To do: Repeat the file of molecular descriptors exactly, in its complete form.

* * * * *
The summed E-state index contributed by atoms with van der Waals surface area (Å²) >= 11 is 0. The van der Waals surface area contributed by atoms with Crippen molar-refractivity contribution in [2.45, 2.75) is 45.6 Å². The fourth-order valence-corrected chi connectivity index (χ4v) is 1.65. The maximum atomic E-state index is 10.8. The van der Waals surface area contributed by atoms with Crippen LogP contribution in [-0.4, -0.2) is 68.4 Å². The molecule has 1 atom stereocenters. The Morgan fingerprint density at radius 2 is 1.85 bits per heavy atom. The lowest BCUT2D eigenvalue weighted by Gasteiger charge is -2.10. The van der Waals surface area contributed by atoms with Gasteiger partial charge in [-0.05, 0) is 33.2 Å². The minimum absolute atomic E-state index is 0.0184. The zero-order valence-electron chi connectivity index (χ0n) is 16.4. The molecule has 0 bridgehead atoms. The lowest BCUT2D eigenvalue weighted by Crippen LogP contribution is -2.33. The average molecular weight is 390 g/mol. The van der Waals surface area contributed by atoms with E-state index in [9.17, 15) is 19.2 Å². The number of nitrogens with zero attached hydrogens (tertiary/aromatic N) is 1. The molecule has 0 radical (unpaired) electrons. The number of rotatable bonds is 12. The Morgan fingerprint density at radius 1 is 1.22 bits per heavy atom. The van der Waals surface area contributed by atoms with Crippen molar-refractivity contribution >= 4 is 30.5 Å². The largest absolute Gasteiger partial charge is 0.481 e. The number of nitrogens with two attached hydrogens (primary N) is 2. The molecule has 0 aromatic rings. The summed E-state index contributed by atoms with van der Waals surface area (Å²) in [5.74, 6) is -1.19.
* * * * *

The summed E-state index contributed by atoms with van der Waals surface area (Å²) >= 11 is 0. The van der Waals surface area contributed by atoms with Crippen molar-refractivity contribution in [2.45, 2.75) is 45.6 Å². The fourth-order valence-corrected chi connectivity index (χ4v) is 1.65. The maximum atomic E-state index is 10.8. The van der Waals surface area contributed by atoms with Crippen LogP contribution in [-0.4, -0.2) is 68.4 Å². The molecule has 1 atom stereocenters. The Morgan fingerprint density at radius 2 is 1.85 bits per heavy atom. The lowest BCUT2D eigenvalue weighted by Gasteiger charge is -2.10. The van der Waals surface area contributed by atoms with Gasteiger partial charge in [-0.05, 0) is 33.2 Å². The minimum absolute atomic E-state index is 0.0184. The zero-order valence-electron chi connectivity index (χ0n) is 16.4. The molecule has 0 bridgehead atoms. The lowest BCUT2D eigenvalue weighted by Crippen LogP contribution is -2.33. The average molecular weight is 390 g/mol. The van der Waals surface area contributed by atoms with E-state index in [9.17, 15) is 19.2 Å². The number of nitrogens with zero attached hydrogens (tertiary/aromatic N) is 1. The molecule has 0 radical (unpaired) electrons. The number of rotatable bonds is 12. The Morgan fingerprint density at radius 1 is 1.22 bits per heavy atom. The van der Waals surface area contributed by atoms with Crippen molar-refractivity contribution >= 4 is 30.5 Å². The largest absolute Gasteiger partial charge is 0.481 e. The number of nitrogens with two attached hydrogens (primary N) is 2. The molecule has 0 aromatic rings. The summed E-state index contributed by atoms with van der Waals surface area (Å²) in [5.74, 6) is -1.19.